Article

# Event-Related Gamma Activity in Schizophrenia Patients During a Visual Backward-Masking Task

Department of Psychiatry, University of California, San Diego, San Diego, California, United States
(Impact Factor: 12.3). 01/2006; 162(12):2330-6. DOI: 10.1176/appi.ajp.162.12.2330
Source: PubMed

ABSTRACT

Schizophrenia patients experience deficits in many aspects of cognition and perception. Abnormalities in gamma activity may underlie some of these deficits, including rapid processing of visual stimuli. This study examined event-related gamma range activity during a visual backward-masking task in schizophrenia patients and normal comparison subjects.
Event-related gamma activity was recorded in 15 normal comparison subjects and 32 schizophrenia patients. Participants had event-related gamma activity recorded while viewing 60 unmasked visual targets and 240 trials of visual backward masking. Effects of group, accuracy (correct versus incorrect), stimulus-onset asynchrony, and regional activity (left versus right hemisphere, anterior versus posterior regions) were assessed.
Schizophrenia patients had significantly reduced gamma activity in relation to comparison subjects during the backward-masking task. Normal comparison subjects showed significantly greater gamma activity in the right hemisphere, whereas schizophrenia patients did not show this pattern of lateralization. For the unmasked target, there was no group effect and no significant interactions in gamma-band responses.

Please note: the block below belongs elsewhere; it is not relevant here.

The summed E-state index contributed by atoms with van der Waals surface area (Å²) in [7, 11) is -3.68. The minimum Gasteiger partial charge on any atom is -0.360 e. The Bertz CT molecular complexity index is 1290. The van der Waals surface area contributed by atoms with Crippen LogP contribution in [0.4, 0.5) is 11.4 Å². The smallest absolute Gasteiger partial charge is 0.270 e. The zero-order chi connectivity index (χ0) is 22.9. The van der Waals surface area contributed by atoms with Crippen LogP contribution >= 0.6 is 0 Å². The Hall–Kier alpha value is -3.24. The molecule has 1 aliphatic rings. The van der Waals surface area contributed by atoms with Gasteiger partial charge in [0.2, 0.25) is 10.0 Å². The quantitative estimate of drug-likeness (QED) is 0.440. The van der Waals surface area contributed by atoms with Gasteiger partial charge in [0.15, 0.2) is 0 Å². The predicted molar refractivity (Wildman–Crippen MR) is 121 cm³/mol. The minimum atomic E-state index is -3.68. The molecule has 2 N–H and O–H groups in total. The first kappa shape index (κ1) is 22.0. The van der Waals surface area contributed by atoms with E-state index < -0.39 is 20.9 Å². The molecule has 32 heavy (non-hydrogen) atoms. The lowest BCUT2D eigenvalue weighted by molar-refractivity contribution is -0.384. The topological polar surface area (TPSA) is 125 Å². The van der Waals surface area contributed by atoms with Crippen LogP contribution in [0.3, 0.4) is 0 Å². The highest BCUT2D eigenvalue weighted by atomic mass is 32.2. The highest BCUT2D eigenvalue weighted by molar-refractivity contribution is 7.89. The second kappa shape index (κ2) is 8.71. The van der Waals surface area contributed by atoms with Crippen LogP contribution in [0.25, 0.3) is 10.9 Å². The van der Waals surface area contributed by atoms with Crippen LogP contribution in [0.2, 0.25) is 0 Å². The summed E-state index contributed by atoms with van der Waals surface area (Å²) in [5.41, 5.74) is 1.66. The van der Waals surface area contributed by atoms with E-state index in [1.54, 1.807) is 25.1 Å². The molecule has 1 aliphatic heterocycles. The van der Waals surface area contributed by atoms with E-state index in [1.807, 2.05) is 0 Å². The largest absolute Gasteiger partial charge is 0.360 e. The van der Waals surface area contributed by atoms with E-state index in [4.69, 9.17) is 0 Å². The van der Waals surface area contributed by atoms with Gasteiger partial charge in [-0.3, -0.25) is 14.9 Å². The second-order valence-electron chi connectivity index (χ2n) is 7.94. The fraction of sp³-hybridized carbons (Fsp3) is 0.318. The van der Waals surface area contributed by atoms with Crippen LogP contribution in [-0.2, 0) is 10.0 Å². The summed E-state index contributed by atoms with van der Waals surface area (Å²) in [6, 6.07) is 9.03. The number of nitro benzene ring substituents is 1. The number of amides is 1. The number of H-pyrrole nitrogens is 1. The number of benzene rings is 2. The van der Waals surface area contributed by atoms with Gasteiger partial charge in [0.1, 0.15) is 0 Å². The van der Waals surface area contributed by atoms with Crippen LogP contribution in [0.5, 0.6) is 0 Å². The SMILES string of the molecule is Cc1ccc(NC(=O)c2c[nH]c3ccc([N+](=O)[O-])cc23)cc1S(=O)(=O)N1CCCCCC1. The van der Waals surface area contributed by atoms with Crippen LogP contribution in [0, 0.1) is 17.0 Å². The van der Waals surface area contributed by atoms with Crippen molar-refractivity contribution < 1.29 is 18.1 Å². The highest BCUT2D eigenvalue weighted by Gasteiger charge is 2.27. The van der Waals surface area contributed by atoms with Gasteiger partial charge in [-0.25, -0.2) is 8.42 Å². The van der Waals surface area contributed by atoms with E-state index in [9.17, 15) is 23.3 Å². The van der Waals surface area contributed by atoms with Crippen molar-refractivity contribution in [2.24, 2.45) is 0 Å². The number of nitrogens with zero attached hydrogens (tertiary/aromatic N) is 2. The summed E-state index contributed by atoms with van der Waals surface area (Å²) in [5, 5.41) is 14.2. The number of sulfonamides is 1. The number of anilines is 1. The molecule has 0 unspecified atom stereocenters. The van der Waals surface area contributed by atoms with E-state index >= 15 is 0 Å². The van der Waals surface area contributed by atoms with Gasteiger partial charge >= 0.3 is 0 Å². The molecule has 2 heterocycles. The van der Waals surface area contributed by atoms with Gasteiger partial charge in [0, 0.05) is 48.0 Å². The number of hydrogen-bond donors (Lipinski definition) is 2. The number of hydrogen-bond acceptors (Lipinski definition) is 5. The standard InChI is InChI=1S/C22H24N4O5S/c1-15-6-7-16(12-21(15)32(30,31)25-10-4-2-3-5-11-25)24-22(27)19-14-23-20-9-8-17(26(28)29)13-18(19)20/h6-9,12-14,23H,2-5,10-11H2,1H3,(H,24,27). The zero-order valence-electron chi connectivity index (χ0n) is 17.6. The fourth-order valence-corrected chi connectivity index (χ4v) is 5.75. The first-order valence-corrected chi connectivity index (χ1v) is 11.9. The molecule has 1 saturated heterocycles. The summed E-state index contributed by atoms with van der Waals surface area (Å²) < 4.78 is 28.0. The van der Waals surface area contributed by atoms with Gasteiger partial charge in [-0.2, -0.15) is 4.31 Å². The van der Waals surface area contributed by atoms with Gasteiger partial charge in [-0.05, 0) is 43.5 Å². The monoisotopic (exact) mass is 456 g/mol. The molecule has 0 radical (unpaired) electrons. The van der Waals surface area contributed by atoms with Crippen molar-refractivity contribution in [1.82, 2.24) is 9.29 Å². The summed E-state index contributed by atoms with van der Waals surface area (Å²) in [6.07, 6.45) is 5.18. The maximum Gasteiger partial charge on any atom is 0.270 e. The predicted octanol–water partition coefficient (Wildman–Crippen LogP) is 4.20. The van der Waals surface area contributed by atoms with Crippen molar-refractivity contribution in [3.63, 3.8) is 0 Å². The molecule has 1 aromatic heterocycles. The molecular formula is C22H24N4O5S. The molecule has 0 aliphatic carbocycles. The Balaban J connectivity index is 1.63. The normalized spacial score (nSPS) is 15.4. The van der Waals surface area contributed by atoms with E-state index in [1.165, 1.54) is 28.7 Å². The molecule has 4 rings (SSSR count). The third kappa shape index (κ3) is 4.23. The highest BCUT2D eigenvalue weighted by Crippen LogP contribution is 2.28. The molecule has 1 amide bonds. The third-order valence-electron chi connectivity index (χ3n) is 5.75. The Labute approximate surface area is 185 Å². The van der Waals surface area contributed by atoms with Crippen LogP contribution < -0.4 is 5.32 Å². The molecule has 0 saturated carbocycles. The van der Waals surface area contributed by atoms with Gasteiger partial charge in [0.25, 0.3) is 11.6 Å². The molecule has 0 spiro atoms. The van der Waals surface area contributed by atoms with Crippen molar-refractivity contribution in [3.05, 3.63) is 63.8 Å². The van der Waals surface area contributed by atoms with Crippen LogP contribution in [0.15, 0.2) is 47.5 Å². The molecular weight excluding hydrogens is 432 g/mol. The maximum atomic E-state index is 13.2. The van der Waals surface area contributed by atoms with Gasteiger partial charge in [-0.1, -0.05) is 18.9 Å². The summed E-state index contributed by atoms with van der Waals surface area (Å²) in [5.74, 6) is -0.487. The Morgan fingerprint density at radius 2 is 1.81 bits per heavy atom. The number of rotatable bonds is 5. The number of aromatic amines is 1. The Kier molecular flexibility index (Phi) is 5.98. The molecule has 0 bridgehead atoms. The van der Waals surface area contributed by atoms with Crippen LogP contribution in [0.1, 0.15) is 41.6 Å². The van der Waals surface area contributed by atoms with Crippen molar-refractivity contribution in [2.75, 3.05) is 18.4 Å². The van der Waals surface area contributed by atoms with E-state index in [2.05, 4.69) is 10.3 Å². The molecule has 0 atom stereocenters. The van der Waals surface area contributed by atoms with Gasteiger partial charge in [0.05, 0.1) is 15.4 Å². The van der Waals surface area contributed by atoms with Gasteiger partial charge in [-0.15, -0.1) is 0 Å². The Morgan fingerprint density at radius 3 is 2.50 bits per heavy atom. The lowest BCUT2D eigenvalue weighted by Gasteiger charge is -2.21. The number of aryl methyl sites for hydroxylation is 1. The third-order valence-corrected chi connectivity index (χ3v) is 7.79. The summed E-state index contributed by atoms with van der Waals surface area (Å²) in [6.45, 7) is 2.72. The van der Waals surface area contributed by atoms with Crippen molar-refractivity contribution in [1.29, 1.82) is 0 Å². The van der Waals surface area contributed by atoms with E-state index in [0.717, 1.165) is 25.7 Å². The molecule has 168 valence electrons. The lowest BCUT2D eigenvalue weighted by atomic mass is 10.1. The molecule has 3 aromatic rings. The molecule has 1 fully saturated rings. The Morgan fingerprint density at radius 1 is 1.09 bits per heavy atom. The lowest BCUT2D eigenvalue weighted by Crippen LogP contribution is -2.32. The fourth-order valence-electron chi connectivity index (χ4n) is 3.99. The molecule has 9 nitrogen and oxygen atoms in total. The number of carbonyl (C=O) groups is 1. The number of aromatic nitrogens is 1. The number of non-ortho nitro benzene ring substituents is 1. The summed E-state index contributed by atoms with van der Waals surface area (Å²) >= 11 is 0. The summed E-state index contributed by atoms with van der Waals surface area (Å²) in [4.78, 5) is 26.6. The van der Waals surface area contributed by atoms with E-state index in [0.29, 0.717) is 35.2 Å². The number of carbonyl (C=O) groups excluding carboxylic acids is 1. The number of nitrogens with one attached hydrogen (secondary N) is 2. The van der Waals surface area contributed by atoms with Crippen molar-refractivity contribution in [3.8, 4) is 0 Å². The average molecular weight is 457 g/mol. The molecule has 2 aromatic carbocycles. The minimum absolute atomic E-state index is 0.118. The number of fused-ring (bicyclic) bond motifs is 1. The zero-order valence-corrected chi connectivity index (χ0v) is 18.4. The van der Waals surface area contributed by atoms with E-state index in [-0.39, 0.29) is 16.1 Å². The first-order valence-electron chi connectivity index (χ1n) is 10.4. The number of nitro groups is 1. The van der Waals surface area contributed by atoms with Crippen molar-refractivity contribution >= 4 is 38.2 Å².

These results extend previous findings of abnormal gamma range activity in schizophrenia patients. Patients showed overall less gamma activity and failed to show lateralization of activity to the right hemisphere during masking, but they showed comparable levels of gamma activity to unmasked stimuli. Schizophrenia patients' poorer performance during a masking task may be partly influenced by this abnormal level and the distribution of gamma activity.

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• "Concerning the neural underpinnings of masking performance, one recent overview (Green et al., 2011) suggests a link to an EEGassessed deficit of gamma activity (30–70 Hz) in AOS (Green et al., 2003; Wynn et al., 2005). Additionally, fMRI studies have implicated the lateral occipital (LO) complex as the key brain area for the detection of masked targets (Grill-Spector et al., 2000), and several studies have revealed abnormal LO activity (Harvey et al., 2011; Lee et al., 2010; Green et al., 2009). "
##### Dataset: VBM artikkel

• Source
• "Concerning the neural underpinnings of masking performance, one recent overview (Green et al., 2011) suggests a link to an EEGassessed deficit of gamma activity (30–70 Hz) in AOS (Green et al., 2003; Wynn et al., 2005). Additionally, fMRI studies have implicated the lateral occipital (LO) complex as the key brain area for the detection of masked targets (Grill-Spector et al., 2000), and several studies have revealed abnormal LO activity (Harvey et al., 2011; Lee et al., 2010; Green et al., 2009). "
##### Dataset: VBM artikkel

• Source
• "Concerning the neural underpinnings of masking performance, one recent overview (Green et al., 2011) suggests a link to an EEGassessed deficit of gamma activity (30–70 Hz) in AOS (Green et al., 2003; Wynn et al., 2005). Additionally, fMRI studies have implicated the lateral occipital (LO) complex as the key brain area for the detection of masked targets (Grill-Spector et al., 2000), and several studies have revealed abnormal LO activity (Harvey et al., 2011; Lee et al., 2010; Green et al., 2009). "